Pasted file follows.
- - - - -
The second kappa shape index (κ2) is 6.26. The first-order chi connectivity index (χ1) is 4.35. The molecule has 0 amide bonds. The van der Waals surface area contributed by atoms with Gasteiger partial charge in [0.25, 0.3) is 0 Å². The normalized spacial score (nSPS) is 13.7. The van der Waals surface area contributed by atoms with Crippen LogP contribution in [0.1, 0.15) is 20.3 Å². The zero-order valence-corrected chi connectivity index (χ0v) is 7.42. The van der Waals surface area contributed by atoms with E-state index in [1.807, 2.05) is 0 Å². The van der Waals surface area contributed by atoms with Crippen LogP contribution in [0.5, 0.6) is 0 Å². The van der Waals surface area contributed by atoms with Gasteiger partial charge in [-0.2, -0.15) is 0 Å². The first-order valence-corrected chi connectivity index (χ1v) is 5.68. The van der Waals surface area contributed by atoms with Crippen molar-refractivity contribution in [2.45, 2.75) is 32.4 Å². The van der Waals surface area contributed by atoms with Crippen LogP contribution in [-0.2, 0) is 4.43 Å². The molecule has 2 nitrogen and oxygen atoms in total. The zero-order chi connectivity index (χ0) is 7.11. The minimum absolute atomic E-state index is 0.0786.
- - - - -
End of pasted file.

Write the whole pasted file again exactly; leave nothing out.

The second kappa shape index (κ2) is 6.26. The first-order chi connectivity index (χ1) is 4.35. The molecule has 0 amide bonds. The van der Waals surface area contributed by atoms with Gasteiger partial charge in [0.25, 0.3) is 0 Å². The normalized spacial score (nSPS) is 13.7. The van der Waals surface area contributed by atoms with Crippen LogP contribution in [0.1, 0.15) is 20.3 Å². The zero-order valence-corrected chi connectivity index (χ0v) is 7.42. The van der Waals surface area contributed by atoms with E-state index in [1.807, 2.05) is 0 Å². The van der Waals surface area contributed by atoms with Crippen LogP contribution in [0.5, 0.6) is 0 Å². The van der Waals surface area contributed by atoms with Gasteiger partial charge in [-0.2, -0.15) is 0 Å². The first-order valence-corrected chi connectivity index (χ1v) is 5.68. The van der Waals surface area contributed by atoms with Crippen molar-refractivity contribution in [2.45, 2.75) is 32.4 Å². The van der Waals surface area contributed by atoms with Crippen LogP contribution in [-0.2, 0) is 4.43 Å². The molecule has 2 nitrogen and oxygen atoms in total. The zero-order chi connectivity index (χ0) is 7.11. The minimum absolute atomic E-state index is 0.0786.